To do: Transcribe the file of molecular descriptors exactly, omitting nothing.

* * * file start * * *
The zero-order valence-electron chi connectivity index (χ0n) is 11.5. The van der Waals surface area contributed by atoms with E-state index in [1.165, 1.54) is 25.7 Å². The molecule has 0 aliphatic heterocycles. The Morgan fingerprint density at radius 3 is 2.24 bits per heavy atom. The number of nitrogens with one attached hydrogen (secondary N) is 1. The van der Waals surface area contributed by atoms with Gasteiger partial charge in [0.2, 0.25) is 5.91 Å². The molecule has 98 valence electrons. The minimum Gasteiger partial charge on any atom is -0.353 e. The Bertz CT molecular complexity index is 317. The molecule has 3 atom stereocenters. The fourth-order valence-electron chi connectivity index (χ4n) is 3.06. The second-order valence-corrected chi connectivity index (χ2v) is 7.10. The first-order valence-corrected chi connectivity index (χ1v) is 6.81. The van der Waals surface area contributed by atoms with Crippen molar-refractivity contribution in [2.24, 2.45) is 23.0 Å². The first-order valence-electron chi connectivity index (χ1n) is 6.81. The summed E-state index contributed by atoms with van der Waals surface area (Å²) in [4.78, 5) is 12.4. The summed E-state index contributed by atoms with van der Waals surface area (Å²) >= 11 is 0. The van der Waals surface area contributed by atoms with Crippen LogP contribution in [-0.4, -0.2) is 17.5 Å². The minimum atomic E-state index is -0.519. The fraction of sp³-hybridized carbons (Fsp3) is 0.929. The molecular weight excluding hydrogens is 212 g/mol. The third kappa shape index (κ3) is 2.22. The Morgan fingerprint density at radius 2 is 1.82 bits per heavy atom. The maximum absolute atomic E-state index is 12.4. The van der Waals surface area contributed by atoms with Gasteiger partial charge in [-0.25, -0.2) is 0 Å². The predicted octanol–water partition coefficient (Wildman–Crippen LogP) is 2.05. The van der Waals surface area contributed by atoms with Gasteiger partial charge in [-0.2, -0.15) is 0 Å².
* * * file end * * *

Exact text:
The zero-order valence-electron chi connectivity index (χ0n) is 11.5. The van der Waals surface area contributed by atoms with E-state index in [1.165, 1.54) is 25.7 Å². The molecule has 0 aliphatic heterocycles. The Morgan fingerprint density at radius 3 is 2.24 bits per heavy atom. The number of nitrogens with one attached hydrogen (secondary N) is 1. The van der Waals surface area contributed by atoms with Gasteiger partial charge in [0.2, 0.25) is 5.91 Å². The molecule has 98 valence electrons. The minimum Gasteiger partial charge on any atom is -0.353 e. The Bertz CT molecular complexity index is 317. The molecule has 3 atom stereocenters. The fourth-order valence-electron chi connectivity index (χ4n) is 3.06. The second-order valence-corrected chi connectivity index (χ2v) is 7.10. The first-order valence-corrected chi connectivity index (χ1v) is 6.81. The van der Waals surface area contributed by atoms with Crippen molar-refractivity contribution in [2.24, 2.45) is 23.0 Å². The first-order valence-electron chi connectivity index (χ1n) is 6.81. The summed E-state index contributed by atoms with van der Waals surface area (Å²) in [4.78, 5) is 12.4. The summed E-state index contributed by atoms with van der Waals surface area (Å²) >= 11 is 0. The van der Waals surface area contributed by atoms with Crippen LogP contribution in [-0.4, -0.2) is 17.5 Å². The minimum atomic E-state index is -0.519. The fraction of sp³-hybridized carbons (Fsp3) is 0.929. The molecular weight excluding hydrogens is 212 g/mol. The third kappa shape index (κ3) is 2.22. The Morgan fingerprint density at radius 2 is 1.82 bits per heavy atom. The maximum absolute atomic E-state index is 12.4. The van der Waals surface area contributed by atoms with Gasteiger partial charge in [-0.25, -0.2) is 0 Å². The predicted octanol–water partition coefficient (Wildman–Crippen LogP) is 2.05. The van der Waals surface area contributed by atoms with Gasteiger partial charge in [-0.2, -0.15) is 0 Å².